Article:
On the hunt

Enjoy knowing your peers like we do

Sara Entezar

It’s not easy being journalists: the role requires ordinary students to embark on peculiar expeditions, searching for the hidden gems we dub newsworthy pitches. A newsworthy pitch is a story idea virtuous enough to present to the public, serving as a badge of the publication’s integrity. Not all published pieces can pride themselves in being newsworthy, as any publication will admit, but the pitches which entice even the goddess Aergia (the Greek God of laziness) to indulge in the untold stories of the public — those are what make the art of journalism fruitful.

The search for a newsworthy pitch can be long and tedious. “We need a short, junior male who is allergic to broccoli.” The hunt is unmatched, and, after two weeks and 14 suggestions, it turns out to be futile (shocker, we know). Other times, the search doesn’t extend much longer than a single Facebook message or email request, with replies shooting down inquiries to investigate before there even begins a chance to load our investigative weaponry. The gunfight, sometimes, is short lived.

But for us journalists, the chase is the thrill behind the art. To seek a newsworthy pitch is to seek the perfectly fitted individual. To most, this entails an interview with the president of FBLA or with the alumnus who volunteers to train the Speech and Debate Club. And don’t get us wrong, those individuals surely possess the storytelling potential of the great Homer, but there are only so many unique ways to articulate a story about the same individual.

We’ve adapted a different approach. Did you know the kid who sits behind you in class knows how to make bread without a recipe? Or that the girl in your chemistry class just recently immigrated to the U.S.? Or that your best friend especially values Christmas? At first, we didn’t know either.

What starts as a “My friend knows…” molds into a “I heard that…” which evolves into a “Did you know…” which resonates as a “You will not believe…” and finally lands at the forefront of a young journalist, eager to seek out those individuals who, beyond the diffident participation of the classroom, silently carry some of the most idiosyncratic experiences with them. It’s up to us to transfigure those experiences into the words that grace our website, magazine and social media accounts.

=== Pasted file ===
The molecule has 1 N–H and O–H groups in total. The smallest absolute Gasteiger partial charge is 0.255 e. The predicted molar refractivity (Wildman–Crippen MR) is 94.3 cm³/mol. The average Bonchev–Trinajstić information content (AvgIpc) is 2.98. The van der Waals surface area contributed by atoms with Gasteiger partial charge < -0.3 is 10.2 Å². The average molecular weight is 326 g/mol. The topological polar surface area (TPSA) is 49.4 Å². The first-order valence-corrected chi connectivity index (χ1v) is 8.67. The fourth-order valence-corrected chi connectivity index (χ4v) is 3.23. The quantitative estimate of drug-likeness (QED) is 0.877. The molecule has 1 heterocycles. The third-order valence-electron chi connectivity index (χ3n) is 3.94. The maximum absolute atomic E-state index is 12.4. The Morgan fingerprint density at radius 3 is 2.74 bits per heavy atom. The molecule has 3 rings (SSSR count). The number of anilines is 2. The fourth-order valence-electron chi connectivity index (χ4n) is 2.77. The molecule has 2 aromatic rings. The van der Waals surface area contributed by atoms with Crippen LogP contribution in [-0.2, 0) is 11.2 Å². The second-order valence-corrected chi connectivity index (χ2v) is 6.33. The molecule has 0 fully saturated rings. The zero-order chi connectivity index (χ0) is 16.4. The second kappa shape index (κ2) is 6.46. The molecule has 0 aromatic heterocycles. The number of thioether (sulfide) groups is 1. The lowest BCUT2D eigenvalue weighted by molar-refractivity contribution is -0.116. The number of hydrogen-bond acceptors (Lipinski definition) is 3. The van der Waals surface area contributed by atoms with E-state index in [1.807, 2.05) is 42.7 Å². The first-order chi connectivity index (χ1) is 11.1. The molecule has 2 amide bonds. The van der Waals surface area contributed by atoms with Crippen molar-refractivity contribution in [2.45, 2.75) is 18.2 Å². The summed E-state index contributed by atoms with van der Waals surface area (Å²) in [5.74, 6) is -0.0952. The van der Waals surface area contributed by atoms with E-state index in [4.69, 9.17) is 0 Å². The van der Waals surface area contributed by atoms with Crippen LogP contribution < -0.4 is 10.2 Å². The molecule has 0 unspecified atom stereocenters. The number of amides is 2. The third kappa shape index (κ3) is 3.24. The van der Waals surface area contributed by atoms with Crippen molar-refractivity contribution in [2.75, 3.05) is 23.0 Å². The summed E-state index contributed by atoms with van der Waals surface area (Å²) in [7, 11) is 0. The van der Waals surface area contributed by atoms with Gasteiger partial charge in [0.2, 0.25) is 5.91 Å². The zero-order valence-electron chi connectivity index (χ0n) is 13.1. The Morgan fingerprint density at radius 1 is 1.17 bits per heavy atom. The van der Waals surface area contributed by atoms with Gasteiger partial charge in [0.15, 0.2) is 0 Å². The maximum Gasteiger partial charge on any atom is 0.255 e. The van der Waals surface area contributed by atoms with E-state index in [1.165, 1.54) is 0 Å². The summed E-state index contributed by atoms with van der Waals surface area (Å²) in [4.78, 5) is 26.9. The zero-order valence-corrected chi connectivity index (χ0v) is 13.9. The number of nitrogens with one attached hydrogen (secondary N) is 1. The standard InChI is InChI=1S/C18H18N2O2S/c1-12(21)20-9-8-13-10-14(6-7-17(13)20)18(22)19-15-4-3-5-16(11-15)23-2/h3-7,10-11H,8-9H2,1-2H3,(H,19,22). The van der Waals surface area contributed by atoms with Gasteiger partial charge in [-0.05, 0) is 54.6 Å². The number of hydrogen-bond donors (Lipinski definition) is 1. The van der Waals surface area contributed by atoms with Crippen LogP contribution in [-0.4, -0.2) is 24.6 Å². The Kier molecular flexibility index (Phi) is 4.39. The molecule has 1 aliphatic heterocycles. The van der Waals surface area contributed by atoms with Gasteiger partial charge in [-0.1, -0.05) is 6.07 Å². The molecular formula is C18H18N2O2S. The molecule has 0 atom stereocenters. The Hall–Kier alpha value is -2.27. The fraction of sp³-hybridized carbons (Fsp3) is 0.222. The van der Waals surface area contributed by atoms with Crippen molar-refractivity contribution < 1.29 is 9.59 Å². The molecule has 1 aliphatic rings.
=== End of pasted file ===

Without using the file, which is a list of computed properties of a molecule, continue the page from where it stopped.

The path for a newsworthy individual to catch our attention isn’t always complex: simple eavesdropping may just be the largest source of newsworthy pitches. Sure it may be invasive, but that’s the beauty of journalism! Be it on the way to class, or while waiting in line at Quickly or even just seated in your Algebra class, quietly listening in on other people’s conversations will provide you with information you would never have otherwise acquired, and sometimes, even invite you into the conversation. Wait, you scootered two miles to school today? Tell us more.

However, getting those prized pitches requires digging. Disclaimer: this entails sparking conversation with the quiet kid in the corner, but don’t let that scare you away. (They’re probably more afraid of you than you are of them). In fact, we’ve come to learn that the quietest voices carry some of the most colorful stories, subtly revealing an assemblage of untold experiences that have long awaited their feature on the big screen (or page). The dig may seem intimidating, and honestly, sometimes it is. What seems like loose dirt can be a rocky plain that, sending an unwarranted shock with one hit of the pickaxe, is shut down with a “Stop talking to me.” But you’ve seen the movie “Holes.” Keep digging, Stanley — the real treasure awaits.

It’s not easy being journalists, but it sure is exhilarating. If richness were weighed in knowledge, journalists may just be the most affluent bunch of curious minds on the planet. The wealth is not exclusive, let it be known, and with just a bit of investigating, eavesdropping and digging, the knowledge can be found.

On a campus renowned for its obnoxiously studious crowd, we can ensure that the reputations of those same students go beyond the shallow conversations of the classroom. Trust those who do this for a living: a little bit of curiosity will transport a conversation once fixated on drab sleep schedules and test scores to an unprecedented thrill of running a half-marathon or indulging in metal music. We promise, there are enough stories out there for the both of us to do a bit of exploring. Welcome to the world of journalism